The year 2009 has been witness to a number of anniversaries, some milestones in U.S. history and others of more global significance: the 200th anniversaries of the births of Abraham Lincoln and Charles Darwin, the 40th anniversary of the Moon Landing, the 40th anniversary of Sesame Street, the 40th anniversary of Woodstock, the 40th anniversary of Stonewall, the 400th anniversary of Galileo's first telescope, the 50th anniversaries of statehood for Alaska and Hawaii, the 100th anniversary of the birth of Leo Fender (of Fender guitar fame), the 100th anniversary of the founding of the NAACP, the 65th anniversary of D-Day, the 20th anniversary of Tiananmen Square, and the 500th birthday of Henry VIII.
There was also the 200th anniversary of the birth of Edgar Allan Poe, and this particular anniversary has served as the inaugural event of a new "Reading" series the Library has created in cooperation with the Department of Language and Literature. On the evening of October 26, in the atrium of the Library, students, faculty and staff were invited to participate in a reading of Mr. Poe's work. Poe was actually born in January, but somehow it seemed appropriate to hold the Reading during the week of Halloween when the Library is suitably decked out (Poe did die in October). The event was well attended and met with enough enthusiasm (we're sure the "Happy Birthday Mr. Poe" cake helped … food always makes things better) that the Library has suggested making an annual (or perhaps biannual) event of this cooperation between the Library and the English department, and to design the evening around the concept of the historical Salon, a gathering of intellectuals to discuss literary and artistic works and ideas. Details are still being fleshed out, but we think this will be a wonderful addition to the cultural life of the campus.
This fall the Library co-sponsored another event, this one with the Office of Academic Affairs, that was the first Dean's Colloquy, a new lecture series where faculty are invited to prepare and present short talks on a chosen contemporary topic, followed by what is hoped to be lively Q&A sessions with members of the campus community (especially students). This fall's Colloquy topic was the First Amendment and free speech and drew upon three autumn national events: U.S. Constitution Day, Banned Books Week, and the September Project (formerly called the September 11 Project).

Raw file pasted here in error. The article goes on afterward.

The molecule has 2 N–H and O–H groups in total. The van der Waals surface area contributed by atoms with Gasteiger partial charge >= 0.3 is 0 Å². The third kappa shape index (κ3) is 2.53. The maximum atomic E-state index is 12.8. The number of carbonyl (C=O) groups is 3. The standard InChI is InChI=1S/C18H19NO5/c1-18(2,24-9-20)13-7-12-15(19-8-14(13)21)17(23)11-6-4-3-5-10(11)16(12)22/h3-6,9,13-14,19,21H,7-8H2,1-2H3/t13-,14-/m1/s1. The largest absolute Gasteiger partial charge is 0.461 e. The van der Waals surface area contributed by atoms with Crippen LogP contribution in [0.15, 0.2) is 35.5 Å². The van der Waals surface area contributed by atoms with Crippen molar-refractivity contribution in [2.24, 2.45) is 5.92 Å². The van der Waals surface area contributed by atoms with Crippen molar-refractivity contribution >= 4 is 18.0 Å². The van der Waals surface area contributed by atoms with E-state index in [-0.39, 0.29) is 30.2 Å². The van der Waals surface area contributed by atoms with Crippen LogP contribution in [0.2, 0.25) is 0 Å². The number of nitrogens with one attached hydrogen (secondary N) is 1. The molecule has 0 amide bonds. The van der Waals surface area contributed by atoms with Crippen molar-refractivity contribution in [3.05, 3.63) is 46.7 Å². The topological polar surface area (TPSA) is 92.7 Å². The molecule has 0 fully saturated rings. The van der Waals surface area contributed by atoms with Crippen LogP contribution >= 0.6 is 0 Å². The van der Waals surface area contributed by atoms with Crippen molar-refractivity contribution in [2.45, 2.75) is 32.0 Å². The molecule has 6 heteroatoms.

A traditional service that has been provided for decades by libraries of all types and sizes has been the "pathfinder" - printed guides to resources in a particular library's collections on narrowly defined topics (such as 19th century English literature) or at times on more broadly defined topics (such as biology). These guides have been used to help library users, whether they be students, faculty or the general public, locate quality resources on topics of interest. Today, the traditional pathfinder has met the 21st century through LibGuides, a new software that allows libraries to create electronic versions of the traditional pathfinder, and create them with a lot of bells and whistles. The range of LibGuides is limited only by the needs of library users and the imaginations of librarians.
This past summer our library began using the LibGuide software and we created our first guides to support the First-Year Experience (FYEx) course that all first-year students must take. The book used this fall in FYEx was Tim O'Brien's The Things They Carried, and a LibGuide on the Vietnam Era was created to support the study of this book. In the latter part of the semester, the focus of FYEx was directed toward advertising and consumerism, and students were required to do an oral presentation on a topic that fell within these broad areas. A second LibGuide was created to assist students in locating appropriate resources for their presentation. The Library also conducted instruction sessions for students (and faculty) on LibGuides - what they are and how they can be used.